Previously on this site, Robbie Butler discussed some potential socioeconomic determinants of success in winning Olympic medals (here) and how the UK’s investment in athletic programs has contributed to increases in medal counts (here). In this post, I examine the differences between countries performances at Olympic and Paralympic games to identify differences in attention and resources devoted to individuals with disabilities relative to others.
Comparing Olympic and Paralympic performances is not so straight forward given that there are many more medals distributed in the Paralympics compared to the Olympics. Since it is more difficult to guarantee a level playing field among individuals with disabilities, a more complex classification of sport events is often required. As such, in Rio 2016, 974 Olympic medals were awarded while 1,597 medals were distributed in the Paralympics. Thus, when comparing the performances of countries it makes sense to consider the share of total medals the country won rather than absolute values.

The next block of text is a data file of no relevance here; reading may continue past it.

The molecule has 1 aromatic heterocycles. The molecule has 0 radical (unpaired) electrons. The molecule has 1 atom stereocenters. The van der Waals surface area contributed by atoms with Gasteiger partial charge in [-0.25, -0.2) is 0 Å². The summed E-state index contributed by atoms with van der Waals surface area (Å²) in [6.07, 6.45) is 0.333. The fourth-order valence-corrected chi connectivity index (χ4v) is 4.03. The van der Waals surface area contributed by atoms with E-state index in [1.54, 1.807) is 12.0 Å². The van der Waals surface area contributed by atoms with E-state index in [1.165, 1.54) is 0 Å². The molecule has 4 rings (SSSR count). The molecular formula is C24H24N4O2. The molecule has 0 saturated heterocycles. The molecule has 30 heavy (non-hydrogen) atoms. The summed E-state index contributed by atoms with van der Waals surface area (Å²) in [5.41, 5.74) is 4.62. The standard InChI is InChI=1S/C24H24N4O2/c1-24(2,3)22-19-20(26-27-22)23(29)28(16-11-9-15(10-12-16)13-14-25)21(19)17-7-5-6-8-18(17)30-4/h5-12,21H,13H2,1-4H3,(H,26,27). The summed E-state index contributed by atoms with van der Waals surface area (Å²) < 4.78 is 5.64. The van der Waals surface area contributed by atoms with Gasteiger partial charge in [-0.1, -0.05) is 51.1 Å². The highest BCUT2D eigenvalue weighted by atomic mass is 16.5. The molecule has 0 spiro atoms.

The Table below reports the top 10 countries measured by the percentage of medals obtained by countries in the Paralympics relative to the Olympics.
Seven countries are represented in both the top 10 for shares of Olympic medals and Paralympic medals. These countries include USA, China, Great Britain, Australia, Brazil, Italy and Germany. Table 1 shows Ukraine is the country with second largest difference between shares of total medals in the Olympic and Paralympics. While Ukraine finished 29th overall in share of total medals in the Olympics, the country finished 3rd overall in shares of Paralympic medals. The performance of the Ukraine is surprising given its modest population and income per capita relative to its competitors and ongoing war and political turmoil in the country.
China is the highest ranked country for Paralympic medal wins representing 14.97% of total medals won. This is a 7.78% difference to their share of Olympic medals (7.19%). This could be considered an indication of the country’s progress in increasing standards in social civilization. However, research carried out by Brittain (2006) suggests that rather than being a measure of national social and economic development, success at the Paralympic games is used for political propaganda which the author calls ‘athletes as a means to a political end’.
Research focused on differences between Olympics and Paralympic games is currently underdeveloped particularly when comparing the different determinants of success across the two platforms. As such, researchers are provided with many potential opportunities to fill these knowledge gaps in the future.